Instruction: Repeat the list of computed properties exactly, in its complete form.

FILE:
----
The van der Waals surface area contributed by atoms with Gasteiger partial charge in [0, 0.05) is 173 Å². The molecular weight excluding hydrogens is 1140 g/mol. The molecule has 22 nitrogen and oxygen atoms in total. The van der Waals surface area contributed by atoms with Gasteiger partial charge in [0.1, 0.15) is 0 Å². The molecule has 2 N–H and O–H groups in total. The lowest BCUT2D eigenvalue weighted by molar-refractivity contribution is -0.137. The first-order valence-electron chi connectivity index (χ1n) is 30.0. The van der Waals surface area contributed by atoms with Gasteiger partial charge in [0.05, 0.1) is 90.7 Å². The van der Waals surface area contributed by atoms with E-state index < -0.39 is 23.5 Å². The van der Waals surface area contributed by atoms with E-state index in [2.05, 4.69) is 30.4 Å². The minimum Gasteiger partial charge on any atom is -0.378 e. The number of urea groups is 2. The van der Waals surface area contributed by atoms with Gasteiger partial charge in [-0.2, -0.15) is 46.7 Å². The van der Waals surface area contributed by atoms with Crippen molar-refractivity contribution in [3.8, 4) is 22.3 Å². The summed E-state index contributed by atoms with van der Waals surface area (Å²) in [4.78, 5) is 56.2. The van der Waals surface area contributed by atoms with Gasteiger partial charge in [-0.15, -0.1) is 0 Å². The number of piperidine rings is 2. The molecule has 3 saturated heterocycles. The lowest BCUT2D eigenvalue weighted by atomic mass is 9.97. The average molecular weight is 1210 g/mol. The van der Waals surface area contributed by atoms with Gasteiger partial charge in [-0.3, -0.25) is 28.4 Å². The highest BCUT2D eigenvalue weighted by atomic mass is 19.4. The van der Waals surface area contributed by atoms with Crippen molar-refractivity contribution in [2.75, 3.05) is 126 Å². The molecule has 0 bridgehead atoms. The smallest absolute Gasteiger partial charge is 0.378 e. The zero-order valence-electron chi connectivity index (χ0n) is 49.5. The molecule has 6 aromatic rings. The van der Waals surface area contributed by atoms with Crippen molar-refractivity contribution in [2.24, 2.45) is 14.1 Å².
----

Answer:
The van der Waals surface area contributed by atoms with Gasteiger partial charge in [0, 0.05) is 173 Å². The molecular weight excluding hydrogens is 1140 g/mol. The molecule has 22 nitrogen and oxygen atoms in total. The van der Waals surface area contributed by atoms with Gasteiger partial charge in [0.1, 0.15) is 0 Å². The molecule has 2 N–H and O–H groups in total. The lowest BCUT2D eigenvalue weighted by molar-refractivity contribution is -0.137. The first-order valence-electron chi connectivity index (χ1n) is 30.0. The van der Waals surface area contributed by atoms with Gasteiger partial charge in [0.05, 0.1) is 90.7 Å². The van der Waals surface area contributed by atoms with E-state index < -0.39 is 23.5 Å². The van der Waals surface area contributed by atoms with E-state index in [2.05, 4.69) is 30.4 Å². The minimum Gasteiger partial charge on any atom is -0.378 e. The number of urea groups is 2. The van der Waals surface area contributed by atoms with Gasteiger partial charge in [-0.2, -0.15) is 46.7 Å². The van der Waals surface area contributed by atoms with Crippen molar-refractivity contribution in [3.8, 4) is 22.3 Å². The summed E-state index contributed by atoms with van der Waals surface area (Å²) in [4.78, 5) is 56.2. The van der Waals surface area contributed by atoms with Gasteiger partial charge in [-0.15, -0.1) is 0 Å². The number of piperidine rings is 2. The molecule has 3 saturated heterocycles. The lowest BCUT2D eigenvalue weighted by atomic mass is 9.97. The average molecular weight is 1210 g/mol. The van der Waals surface area contributed by atoms with Gasteiger partial charge in [-0.3, -0.25) is 28.4 Å². The highest BCUT2D eigenvalue weighted by atomic mass is 19.4. The van der Waals surface area contributed by atoms with Crippen molar-refractivity contribution in [2.75, 3.05) is 126 Å². The molecule has 0 bridgehead atoms. The smallest absolute Gasteiger partial charge is 0.378 e. The zero-order valence-electron chi connectivity index (χ0n) is 49.5. The molecule has 6 aromatic rings. The van der Waals surface area contributed by atoms with Crippen molar-refractivity contribution in [2.24, 2.45) is 14.1 Å².